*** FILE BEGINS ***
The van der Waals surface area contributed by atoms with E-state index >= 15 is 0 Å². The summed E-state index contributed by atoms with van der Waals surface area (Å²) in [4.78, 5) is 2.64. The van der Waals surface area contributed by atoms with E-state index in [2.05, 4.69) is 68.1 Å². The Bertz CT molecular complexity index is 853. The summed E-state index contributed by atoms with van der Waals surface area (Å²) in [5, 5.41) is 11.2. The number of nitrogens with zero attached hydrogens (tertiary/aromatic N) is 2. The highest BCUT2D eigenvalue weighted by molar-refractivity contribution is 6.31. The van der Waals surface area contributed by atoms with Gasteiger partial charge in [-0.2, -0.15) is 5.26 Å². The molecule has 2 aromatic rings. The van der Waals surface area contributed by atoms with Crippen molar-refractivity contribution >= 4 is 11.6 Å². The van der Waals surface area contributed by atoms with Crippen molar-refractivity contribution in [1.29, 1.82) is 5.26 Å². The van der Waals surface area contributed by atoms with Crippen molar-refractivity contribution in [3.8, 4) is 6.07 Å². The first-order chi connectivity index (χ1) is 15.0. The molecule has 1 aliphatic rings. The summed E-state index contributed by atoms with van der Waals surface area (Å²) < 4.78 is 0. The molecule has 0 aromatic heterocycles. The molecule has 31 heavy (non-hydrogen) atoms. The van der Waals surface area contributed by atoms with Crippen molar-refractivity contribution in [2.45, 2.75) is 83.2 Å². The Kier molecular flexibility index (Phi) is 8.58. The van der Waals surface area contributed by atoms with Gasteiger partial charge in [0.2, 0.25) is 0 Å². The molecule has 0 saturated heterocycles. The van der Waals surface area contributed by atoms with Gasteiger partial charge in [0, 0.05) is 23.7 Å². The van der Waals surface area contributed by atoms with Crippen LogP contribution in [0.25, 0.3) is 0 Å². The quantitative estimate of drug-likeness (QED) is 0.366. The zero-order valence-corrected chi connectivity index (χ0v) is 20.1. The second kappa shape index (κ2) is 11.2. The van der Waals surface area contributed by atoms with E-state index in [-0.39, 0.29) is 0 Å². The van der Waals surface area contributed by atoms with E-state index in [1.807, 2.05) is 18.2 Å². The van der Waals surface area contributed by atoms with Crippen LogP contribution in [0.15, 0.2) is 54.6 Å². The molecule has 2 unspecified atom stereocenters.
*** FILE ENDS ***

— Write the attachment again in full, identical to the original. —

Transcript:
The van der Waals surface area contributed by atoms with E-state index >= 15 is 0 Å². The summed E-state index contributed by atoms with van der Waals surface area (Å²) in [4.78, 5) is 2.64. The van der Waals surface area contributed by atoms with E-state index in [2.05, 4.69) is 68.1 Å². The Bertz CT molecular complexity index is 853. The summed E-state index contributed by atoms with van der Waals surface area (Å²) in [5, 5.41) is 11.2. The number of nitrogens with zero attached hydrogens (tertiary/aromatic N) is 2. The highest BCUT2D eigenvalue weighted by molar-refractivity contribution is 6.31. The van der Waals surface area contributed by atoms with Gasteiger partial charge in [-0.2, -0.15) is 5.26 Å². The molecule has 2 aromatic rings. The van der Waals surface area contributed by atoms with Crippen molar-refractivity contribution >= 4 is 11.6 Å². The van der Waals surface area contributed by atoms with Crippen molar-refractivity contribution in [1.29, 1.82) is 5.26 Å². The van der Waals surface area contributed by atoms with Crippen molar-refractivity contribution in [3.8, 4) is 6.07 Å². The first-order chi connectivity index (χ1) is 15.0. The molecule has 1 aliphatic rings. The summed E-state index contributed by atoms with van der Waals surface area (Å²) < 4.78 is 0. The molecule has 0 aromatic heterocycles. The molecule has 31 heavy (non-hydrogen) atoms. The van der Waals surface area contributed by atoms with Crippen molar-refractivity contribution in [2.45, 2.75) is 83.2 Å². The Kier molecular flexibility index (Phi) is 8.58. The van der Waals surface area contributed by atoms with Gasteiger partial charge in [0.2, 0.25) is 0 Å². The molecule has 0 saturated heterocycles. The van der Waals surface area contributed by atoms with Gasteiger partial charge in [0, 0.05) is 23.7 Å². The van der Waals surface area contributed by atoms with Crippen LogP contribution in [0.25, 0.3) is 0 Å². The quantitative estimate of drug-likeness (QED) is 0.366. The zero-order valence-corrected chi connectivity index (χ0v) is 20.1. The second kappa shape index (κ2) is 11.2. The van der Waals surface area contributed by atoms with E-state index in [-0.39, 0.29) is 0 Å². The van der Waals surface area contributed by atoms with E-state index in [1.807, 2.05) is 18.2 Å². The van der Waals surface area contributed by atoms with Crippen LogP contribution in [0.15, 0.2) is 54.6 Å². The molecule has 2 unspecified atom stereocenters.